THE TRUTH ABOUT THE FACEBOOK MESSENGER APP AND YOUR PRIVACY

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Chances are that if you use Facebook today (and those chances are high because Facebook just passed over 2 billion active users), you have heard all the hype about the Facebook Messenger App and concerns over Facebook Messenger privacy. Users are now being forced to download the separate Facebook Messenger App if they want to use messaging through the Facebook app itself for mobile. Not only is that a burden, but Facebook asks for more permissions than the average app in order for you to be able to download the app and, let’s be honest, the permissions are a little frightening when you start looking into them.

So, should you be worried about your privacy if you download the Facebook Messenger App? Should you not? What do the permissions actually mean and why does Facebook need them? Is Facebook the only app with these “invasive” permissions? This post hopes to answer all that.

I want to start with reacting to a video that I saw shared around social media a few years ago when I wrote this post. In it, two news anchors were discussing the recent Facebook Messenger App and how many users are worried that Facebook is crossing the line and invading everyone’s privacy. Then, they referred to a “Tech Expert” named Anthony Mongeluzo who talked about how Facebook can use the permissions that you agree to in order to “use your recording device and your camera device on your phone without even telling you“. Also, he stated that if you text someone that you want something (such as a “Nike Fit Band” as he refers to it), that Facebook will start popping up ads for “Nike Fit Bands”.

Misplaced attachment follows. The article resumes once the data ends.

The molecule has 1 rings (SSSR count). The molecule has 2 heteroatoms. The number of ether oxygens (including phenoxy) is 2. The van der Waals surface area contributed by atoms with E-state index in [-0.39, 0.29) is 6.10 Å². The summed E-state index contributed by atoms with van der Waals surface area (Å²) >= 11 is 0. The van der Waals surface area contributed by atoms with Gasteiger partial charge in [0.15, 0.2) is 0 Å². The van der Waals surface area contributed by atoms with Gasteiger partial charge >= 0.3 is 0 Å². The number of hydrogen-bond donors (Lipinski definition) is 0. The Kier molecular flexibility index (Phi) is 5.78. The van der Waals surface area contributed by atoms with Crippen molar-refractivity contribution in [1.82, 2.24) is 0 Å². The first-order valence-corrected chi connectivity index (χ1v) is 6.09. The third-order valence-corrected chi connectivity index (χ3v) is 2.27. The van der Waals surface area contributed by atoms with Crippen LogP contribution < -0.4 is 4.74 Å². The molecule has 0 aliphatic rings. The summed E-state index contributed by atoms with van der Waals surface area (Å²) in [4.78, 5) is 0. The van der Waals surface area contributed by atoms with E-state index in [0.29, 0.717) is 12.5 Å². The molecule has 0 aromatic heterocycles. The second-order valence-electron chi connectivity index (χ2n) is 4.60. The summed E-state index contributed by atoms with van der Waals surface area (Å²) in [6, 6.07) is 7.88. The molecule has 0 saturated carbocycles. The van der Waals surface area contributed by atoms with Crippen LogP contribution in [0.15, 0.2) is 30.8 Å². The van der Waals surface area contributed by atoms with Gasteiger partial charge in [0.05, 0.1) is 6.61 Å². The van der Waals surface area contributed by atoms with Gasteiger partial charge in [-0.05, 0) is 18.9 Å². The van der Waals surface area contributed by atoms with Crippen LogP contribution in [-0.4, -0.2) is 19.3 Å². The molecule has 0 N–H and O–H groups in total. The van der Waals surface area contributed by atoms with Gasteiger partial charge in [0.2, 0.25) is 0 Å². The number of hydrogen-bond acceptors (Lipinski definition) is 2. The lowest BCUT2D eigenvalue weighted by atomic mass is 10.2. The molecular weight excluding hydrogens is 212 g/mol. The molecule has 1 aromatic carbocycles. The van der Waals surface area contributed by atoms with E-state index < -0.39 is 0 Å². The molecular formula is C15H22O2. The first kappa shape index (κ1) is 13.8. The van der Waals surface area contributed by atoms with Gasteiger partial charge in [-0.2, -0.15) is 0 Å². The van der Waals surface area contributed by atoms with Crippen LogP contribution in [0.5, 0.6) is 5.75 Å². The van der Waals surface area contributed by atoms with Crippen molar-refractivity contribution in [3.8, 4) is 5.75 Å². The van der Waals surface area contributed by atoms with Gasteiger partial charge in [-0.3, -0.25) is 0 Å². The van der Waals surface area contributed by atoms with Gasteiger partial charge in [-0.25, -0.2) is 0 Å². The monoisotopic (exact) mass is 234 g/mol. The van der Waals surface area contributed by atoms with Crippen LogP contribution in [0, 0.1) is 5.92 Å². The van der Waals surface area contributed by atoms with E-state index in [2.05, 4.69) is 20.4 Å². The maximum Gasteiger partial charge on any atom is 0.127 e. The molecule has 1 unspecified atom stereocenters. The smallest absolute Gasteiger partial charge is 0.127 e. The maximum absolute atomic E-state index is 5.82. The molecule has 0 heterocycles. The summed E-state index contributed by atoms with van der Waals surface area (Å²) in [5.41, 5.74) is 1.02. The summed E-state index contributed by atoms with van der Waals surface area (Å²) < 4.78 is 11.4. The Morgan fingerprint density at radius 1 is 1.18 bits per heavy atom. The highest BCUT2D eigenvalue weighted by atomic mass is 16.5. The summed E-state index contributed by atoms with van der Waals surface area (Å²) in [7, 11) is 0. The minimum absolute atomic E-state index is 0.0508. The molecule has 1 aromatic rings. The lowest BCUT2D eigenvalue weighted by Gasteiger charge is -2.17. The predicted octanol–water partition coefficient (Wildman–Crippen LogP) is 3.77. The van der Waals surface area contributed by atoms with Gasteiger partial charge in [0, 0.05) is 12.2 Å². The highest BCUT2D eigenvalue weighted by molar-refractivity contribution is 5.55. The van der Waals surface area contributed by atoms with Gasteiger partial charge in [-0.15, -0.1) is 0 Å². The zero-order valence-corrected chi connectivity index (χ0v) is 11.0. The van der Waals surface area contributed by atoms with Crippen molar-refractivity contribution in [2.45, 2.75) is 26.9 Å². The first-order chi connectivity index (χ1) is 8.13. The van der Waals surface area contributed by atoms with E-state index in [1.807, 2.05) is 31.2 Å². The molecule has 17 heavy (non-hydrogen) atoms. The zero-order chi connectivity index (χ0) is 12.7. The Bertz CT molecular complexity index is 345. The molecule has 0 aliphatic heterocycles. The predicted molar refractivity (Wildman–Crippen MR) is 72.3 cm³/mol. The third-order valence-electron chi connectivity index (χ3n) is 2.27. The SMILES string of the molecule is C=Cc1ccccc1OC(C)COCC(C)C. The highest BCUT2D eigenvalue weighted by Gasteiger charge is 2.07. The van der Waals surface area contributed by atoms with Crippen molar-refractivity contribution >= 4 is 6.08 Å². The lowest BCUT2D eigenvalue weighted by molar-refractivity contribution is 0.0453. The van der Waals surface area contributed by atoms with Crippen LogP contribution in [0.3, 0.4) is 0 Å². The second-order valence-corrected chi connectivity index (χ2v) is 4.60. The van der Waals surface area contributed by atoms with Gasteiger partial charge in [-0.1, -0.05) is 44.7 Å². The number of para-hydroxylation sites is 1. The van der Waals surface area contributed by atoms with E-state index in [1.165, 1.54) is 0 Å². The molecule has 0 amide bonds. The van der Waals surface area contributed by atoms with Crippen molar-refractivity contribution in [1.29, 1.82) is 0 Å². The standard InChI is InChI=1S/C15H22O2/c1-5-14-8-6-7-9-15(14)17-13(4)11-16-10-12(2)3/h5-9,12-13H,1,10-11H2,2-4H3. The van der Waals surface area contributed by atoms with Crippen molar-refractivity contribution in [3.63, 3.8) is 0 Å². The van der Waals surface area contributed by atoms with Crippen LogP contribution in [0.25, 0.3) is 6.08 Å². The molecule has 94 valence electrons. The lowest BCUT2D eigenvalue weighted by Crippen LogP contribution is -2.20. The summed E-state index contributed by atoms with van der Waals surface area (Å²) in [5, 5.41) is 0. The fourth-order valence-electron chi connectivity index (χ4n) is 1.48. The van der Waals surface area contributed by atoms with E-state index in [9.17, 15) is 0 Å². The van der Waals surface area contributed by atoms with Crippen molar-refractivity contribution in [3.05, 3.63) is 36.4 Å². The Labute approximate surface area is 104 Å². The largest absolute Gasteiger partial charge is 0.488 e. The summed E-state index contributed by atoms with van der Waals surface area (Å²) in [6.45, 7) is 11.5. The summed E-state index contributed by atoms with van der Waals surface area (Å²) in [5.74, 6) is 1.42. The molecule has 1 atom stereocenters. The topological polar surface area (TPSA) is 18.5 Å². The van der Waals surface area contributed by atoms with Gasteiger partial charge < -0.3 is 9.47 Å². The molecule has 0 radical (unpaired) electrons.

NONE of this is true! Nowhere in the permissions does it say that it can use your camera or microphone at any time. Furthermore, if you text someone that you want something, ads will not start popping up on Facebook for that item. If anything, it will be using the cookies within your browser and the pages you’ve visited to give you “relevant” ads. This “Tech Expert” Anthony is a sad excuse for an expert. He refers to the WhatsApp Messenger App as “What’s Up App” and calls Nike FuelBands “Nike Fit Bands”. Just because you heard it from a “news source” online does not mean it’s true. The media loves to scare people because it causes buzz and causes their story to get out there and people to listen.

Secondly, let me get this out there.

If you have the regular Facebook App downloaded, you already have agreed to nearly all the permissions that the Facebook Messenger App requests!

Yes, you heard that correctly. The regular Facebook app (not the Messenger app) uses nearly all the same permissions as the Messenger app does.

Don’t believe me? Check this out (click on picture for full size):